This week a new writer asked me if he should tell the publisher he was submitting to that his book was the first in a series. This is a fair question, as many books come out in series these days and are enormously popular with publishers and readers.
The answer depends on your relationship with the publisher. If you have a track record, even in other areas of writing, the publisher may be open to considering your book as part of a series. More likely, however, they would want to publish the first book as a stand-alone to see how it does before committing to more of the same.
Of course if you indie publish, you can do as you like, although I advise you to write two or three books in the series before self-publishing the first. Just as online streaming of movies and TV shows has led to “binge watching”, many readers prefer to collect an entire set of books before starting on the first. Recently I read two books in a series only to find I didn’t have book #3, although I did have book #4. I jumped on to Amazon and downloaded the next book to my Kindle so I could read the in-between book before continuing to the final one. Impatient? Who me? But I have a lot of company.
The results can be rewarding, with follower numbers growing as more books come out. Think of Diana Gabaldon’s “Outlander” series or Stephenie Meyer’s “Twilight” books. Characters such as Sherlock Holmes, Clive Cussler’s Dirk Pitt, and many others have passionate followings.
If you’re writing series characters or settings, there are a few things to keep in mind:
1. Each book needs to provide a complete story within the pages, even if you have an over-arching story that all the books will span. This leaves readers satisfied but also keen to read the next book in the series. Readers regard your characters as friends, and your settings as places they can feel at home.
2. Filling in backstory in the second and subsequent books needs to be done with a light hand. Too much back story bores the people who read the first book. Too little annoys readers who’ve just discovered your series.
3. Each book should raise the stakes, while introducing new characters and story elements, to avoid any feeling of repetition.
4. If you use familiar elements such as vampires, royalty, small towns etc. you need to give the books your own unique twist.
The best aspect of series writing is being able to fully develop your fictional world. My current Beacons series of sci-fi romances is set in my own South Pacific Kingdom of Carramer, which began as the setting for several series of romantic suspense novels. Although frankly, if I’d known I would set eighteen books in Carramer, I would probably not have outlawed divorce. Over the years, getting characters out of marriages that aren’t working has been an interesting challenge.
When I decided to write the Beacons series, Carramer was a natural choice of setting. I’d always wanted to explore the province of Atai and its population of indigenous people. I saw them as very spiritual, making it easy to place a private space program there and include their natural mysticism in the story.
The next novella in the Beacon series, Continuum, is out next Thursday, June 9, published by Momentum, Pan Macmillan’s digital-first imprint. The three books in the series span the role my Beacons and their superpowers play in defending the Earth against a massive alien threat. Having two novellas in between let me explore individual characters and their histories.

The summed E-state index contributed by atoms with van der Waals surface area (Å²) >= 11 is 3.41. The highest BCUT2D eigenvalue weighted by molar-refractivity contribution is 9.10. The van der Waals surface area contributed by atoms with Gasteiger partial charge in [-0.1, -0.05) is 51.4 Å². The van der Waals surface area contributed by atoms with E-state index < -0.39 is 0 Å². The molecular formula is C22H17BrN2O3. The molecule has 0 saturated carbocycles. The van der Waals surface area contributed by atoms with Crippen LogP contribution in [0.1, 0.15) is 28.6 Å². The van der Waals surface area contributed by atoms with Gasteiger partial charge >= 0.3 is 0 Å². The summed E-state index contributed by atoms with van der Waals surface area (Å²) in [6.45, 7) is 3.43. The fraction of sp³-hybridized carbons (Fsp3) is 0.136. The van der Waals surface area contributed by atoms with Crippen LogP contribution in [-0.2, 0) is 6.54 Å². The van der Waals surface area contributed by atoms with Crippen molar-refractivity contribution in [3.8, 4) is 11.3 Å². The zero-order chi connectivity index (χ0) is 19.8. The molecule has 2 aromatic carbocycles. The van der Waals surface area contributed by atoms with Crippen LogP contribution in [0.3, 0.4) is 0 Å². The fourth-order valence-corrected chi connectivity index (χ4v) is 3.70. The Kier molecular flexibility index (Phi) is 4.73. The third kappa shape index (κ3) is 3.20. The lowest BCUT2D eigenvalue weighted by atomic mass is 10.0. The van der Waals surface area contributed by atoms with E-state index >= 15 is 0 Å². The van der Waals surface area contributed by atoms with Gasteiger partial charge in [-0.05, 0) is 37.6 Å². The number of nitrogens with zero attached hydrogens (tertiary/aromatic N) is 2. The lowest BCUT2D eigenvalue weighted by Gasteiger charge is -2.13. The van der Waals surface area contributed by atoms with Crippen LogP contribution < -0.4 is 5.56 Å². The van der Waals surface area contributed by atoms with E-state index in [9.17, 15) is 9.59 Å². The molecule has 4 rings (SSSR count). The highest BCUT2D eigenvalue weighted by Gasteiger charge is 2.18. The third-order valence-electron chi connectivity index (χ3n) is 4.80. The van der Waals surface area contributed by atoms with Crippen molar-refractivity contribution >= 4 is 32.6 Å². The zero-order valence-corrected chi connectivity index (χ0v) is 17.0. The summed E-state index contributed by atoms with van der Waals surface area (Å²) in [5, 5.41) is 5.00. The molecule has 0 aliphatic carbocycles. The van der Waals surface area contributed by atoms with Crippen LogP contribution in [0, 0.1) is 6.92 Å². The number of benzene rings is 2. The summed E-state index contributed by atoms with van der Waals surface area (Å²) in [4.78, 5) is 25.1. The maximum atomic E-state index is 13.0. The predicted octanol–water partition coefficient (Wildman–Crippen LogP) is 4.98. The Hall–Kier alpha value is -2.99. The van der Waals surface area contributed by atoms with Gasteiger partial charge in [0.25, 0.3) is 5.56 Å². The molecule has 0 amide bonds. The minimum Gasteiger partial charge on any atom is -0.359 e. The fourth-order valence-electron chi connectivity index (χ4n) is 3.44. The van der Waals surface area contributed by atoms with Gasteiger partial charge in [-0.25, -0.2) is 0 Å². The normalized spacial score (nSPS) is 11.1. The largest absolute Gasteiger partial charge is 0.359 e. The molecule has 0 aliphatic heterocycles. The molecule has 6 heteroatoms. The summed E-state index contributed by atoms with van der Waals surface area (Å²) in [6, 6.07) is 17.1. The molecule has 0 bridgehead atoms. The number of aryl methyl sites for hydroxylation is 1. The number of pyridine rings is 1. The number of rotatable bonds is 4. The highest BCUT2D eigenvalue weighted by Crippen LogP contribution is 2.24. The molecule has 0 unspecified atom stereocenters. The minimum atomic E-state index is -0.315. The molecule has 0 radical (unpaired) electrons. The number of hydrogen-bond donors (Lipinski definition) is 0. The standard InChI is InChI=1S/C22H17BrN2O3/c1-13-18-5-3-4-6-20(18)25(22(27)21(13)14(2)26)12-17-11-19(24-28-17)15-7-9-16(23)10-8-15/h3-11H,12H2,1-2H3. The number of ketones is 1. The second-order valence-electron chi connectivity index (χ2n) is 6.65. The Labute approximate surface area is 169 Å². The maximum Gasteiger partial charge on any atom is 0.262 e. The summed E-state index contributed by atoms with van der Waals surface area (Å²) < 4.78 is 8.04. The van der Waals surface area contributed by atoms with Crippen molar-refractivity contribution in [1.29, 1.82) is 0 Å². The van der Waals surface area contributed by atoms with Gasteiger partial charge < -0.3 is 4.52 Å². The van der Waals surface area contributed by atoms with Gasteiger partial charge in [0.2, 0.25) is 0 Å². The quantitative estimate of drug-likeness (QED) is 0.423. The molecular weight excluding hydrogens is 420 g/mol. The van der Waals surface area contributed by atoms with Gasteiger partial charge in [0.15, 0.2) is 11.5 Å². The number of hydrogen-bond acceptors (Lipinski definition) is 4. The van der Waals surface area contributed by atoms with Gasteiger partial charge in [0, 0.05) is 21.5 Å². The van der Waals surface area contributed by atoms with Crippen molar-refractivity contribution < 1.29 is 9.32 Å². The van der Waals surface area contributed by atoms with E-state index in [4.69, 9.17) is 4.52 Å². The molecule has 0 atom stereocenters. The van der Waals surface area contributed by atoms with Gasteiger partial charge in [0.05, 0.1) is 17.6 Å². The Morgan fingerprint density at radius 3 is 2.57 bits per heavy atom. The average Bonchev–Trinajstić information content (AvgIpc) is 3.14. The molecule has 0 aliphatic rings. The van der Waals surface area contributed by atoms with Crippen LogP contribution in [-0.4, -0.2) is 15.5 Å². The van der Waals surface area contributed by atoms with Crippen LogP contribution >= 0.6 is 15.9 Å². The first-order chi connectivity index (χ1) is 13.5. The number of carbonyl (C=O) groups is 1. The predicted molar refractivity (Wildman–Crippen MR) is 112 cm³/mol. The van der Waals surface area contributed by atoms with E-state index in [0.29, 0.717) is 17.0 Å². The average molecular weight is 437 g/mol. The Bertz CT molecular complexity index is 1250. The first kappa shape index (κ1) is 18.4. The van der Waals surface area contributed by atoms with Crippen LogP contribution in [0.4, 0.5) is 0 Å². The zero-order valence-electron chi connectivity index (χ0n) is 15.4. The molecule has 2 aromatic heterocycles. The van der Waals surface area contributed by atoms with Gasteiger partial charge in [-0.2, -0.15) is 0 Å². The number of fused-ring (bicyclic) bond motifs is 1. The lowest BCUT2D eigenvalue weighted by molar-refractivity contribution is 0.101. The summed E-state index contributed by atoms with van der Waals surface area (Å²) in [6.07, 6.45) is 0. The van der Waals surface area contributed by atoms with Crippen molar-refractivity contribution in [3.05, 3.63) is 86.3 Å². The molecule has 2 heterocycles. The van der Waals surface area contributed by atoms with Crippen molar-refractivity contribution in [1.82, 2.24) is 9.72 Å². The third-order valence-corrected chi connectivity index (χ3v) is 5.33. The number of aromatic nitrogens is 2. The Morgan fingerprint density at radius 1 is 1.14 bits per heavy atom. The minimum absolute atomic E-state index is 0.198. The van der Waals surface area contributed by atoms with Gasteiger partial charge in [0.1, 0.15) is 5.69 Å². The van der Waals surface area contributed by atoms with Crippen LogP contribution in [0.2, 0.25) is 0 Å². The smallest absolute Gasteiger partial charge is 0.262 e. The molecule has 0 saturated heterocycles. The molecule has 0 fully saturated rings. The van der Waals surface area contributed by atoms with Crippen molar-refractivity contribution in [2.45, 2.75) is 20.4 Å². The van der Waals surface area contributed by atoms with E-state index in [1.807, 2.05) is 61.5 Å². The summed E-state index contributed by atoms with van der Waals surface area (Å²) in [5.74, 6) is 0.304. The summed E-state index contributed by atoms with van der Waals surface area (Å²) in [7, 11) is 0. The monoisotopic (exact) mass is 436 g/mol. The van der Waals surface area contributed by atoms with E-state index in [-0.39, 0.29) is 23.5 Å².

This is another advantage series have over single titles – readers get to know your characters more thoroughly than they might in a solo book.
However you approach your series, readers should want to find out what happens next in your world. From the outset, it helps to have an idea of the overall story arc, as J K Rowling did with the Harry Potter books. You don’t need to know everything that happens. With the Beacons series, I certainly didn’t. But I did know how the story would play out at the end, rather like setting out on a journey with the destination in mind even if you aren’t sure of the exact route you’ll take.
Finally, here are five Cs to include in your series:
• Characters – real people your readers come to care about and want to spend time with.
• Continuity – also known as Consistency – if you introduce elements in one book, make sure they are consistent with what happens in the next or previous books. Keep a series “bible” of physical descriptions, back story and other elements in file card form, as charts or on a program such as Scrivener, for quick reference as the series progresses.
• Complications aka Conflicts – even characters with superpowers, like my beacons, must have failings and difficulties to overcome, ideally in each book, the challenges growing to almost unbearable level by series end.
• Change – also known as Character Development. Your story people should grow and change as they overcome the obstacles in front of them.
• Completion – unless you want to keep the series going – and readers will love you if you do – you should tie up any loose ends by the final book. It’s easy to lose track of an individual and leave their story hanging, but trust me, you’ll hear about it from readers. In my romantic suspense series, Code of the Outback, I dealt with the stories of a woman and her two foster brothers. In the final book I mentioned a third brother but didn’t give him his own story. I was still getting emails about him years after the series ended, until I finally wrote his story in a novella, so readers could stop worrying about him.
How do you like to read series books? Do you have favourites? As a writer, do you have a series on the drawing board? This blog is moderated to avoid spam but your comments can appear right away if you click “sign me up” at right. I don’t share your details with anyone.
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